Where are the inequalities in colorectal cancer care in a country with universal healthcare? A systematic review and narrative synthesis

Study selection

The database searches yielded 7201 studies, 214 of which were retrieved for full-text screening. An additional six studies were identified from the grey literature. Overall, 41 studies were included (figure 1).11

Figure 1
Figure 1

Preferred Reporting Items for Systematic Reviews and Meta-Analyses flow diagram of included studies.

Study characteristics

The characteristics of the included studies are summarised in online supplemental appendix S7. The system interval was examined in 12 studies, with 7 different time points evaluated, summarised in figure 2.12–23 In total, 15 studies reported the receipt of surgery,19 20 24–36 7 studies evaluated surgical variation,37–43 14 studies reported the receipt of chemotherapy,19 20 24–27 44–51 7 reported the receipt of radiotherapy19 20 25–27 43 52 and 2 reported the receipt of any treatment.17 46

Figure 2
Figure 2

Time intervals evaluated in the included studies. The blue dotted line indicates the system interval defined by the Aarhus statement. Studies that included any aspect of this system interval were included, even if the interval commenced before the system interval defined here.

In total, 32 of the 41 studies adjusted or stratified for at least one other factor.12–26 32–41 44–49 51 The remaining nine studies provided unadjusted rates.27–31 42 43 50 52

Risk of bias in studies

Assessments of the risk of bias are summarised in figure 3 and online supplemental appendix S6. The domain most at risk of bias was study confounding, with 16 studies at high risk of bias.13 27–31 39–43 47–50 52 Although some of these studies conducted adjusted analyses, important factors such as stage were unaccounted for.

Figure 3
Figure 3

Risk of bias in the included studies. For each element the proportion of studies with high, moderate and low risk of bias is illustrated.

Results of studies reporting variations in the system interval

Referral to first-seen interval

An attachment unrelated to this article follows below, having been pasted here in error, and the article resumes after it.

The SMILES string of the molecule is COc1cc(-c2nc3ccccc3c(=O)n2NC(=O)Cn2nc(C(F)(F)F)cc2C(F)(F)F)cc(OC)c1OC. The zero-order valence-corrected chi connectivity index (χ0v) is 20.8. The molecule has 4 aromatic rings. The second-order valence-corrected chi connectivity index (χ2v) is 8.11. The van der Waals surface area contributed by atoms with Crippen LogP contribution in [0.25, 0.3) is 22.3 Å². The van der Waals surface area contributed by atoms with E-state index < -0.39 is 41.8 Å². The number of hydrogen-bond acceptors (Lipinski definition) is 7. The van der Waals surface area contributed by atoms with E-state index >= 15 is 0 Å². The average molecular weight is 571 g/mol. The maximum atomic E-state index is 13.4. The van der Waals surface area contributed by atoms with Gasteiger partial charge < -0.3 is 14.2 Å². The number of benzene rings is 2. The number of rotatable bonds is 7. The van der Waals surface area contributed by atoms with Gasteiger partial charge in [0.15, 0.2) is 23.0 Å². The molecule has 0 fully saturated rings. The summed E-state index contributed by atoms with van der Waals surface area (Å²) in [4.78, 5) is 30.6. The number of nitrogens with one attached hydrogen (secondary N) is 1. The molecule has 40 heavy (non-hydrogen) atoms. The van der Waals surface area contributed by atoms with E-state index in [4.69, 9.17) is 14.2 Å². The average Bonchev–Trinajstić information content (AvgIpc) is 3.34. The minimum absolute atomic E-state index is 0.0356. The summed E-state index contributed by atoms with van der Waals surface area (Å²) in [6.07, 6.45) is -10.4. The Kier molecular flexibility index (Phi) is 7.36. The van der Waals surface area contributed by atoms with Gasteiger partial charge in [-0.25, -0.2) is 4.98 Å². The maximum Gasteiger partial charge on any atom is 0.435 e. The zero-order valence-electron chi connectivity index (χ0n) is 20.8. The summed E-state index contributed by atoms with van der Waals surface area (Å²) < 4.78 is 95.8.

Three studies evaluated the referral to first-seen interval.13 15 18 Two studies estimated the odds of being seen by a specialist within 2 weeks of referral; one demonstrated reduced unadjusted odds (OR 0.80, 95% CI 0.70 to 0.91),18 while there was no significant association in the other (OR 0.95, 95% CI 0.87 to 1.03) after adjusting for age, stage and site (colon vs rectal) (online supplemental appendix S8).15

Another study used generalised linear modelling to estimate the association between occupation and the number of days to see a specialist after referral, adjusting for age, marital status and ethnicity.13 This study reported no significant association (p>0.05).13 Overall, the evidence was inconclusive for an association between deprivation and the referral to first-seen interval (table 1 and online supplemental appendix S8).

Table 1

Narrative synthesis—assessment of the relationship between deprivation, the system interval and treatment received

First-seen to diagnosis interval

One study estimated the association between occupation and the number of days from the first hospital appointment to communication of diagnosis.13 A significant association was demonstrated (p=0.028), but no magnitude or direction of effect was provided. The evidence was, therefore, inconclusive (table 1 and online supplemental appendix S8).

Diagnosis to treatment interval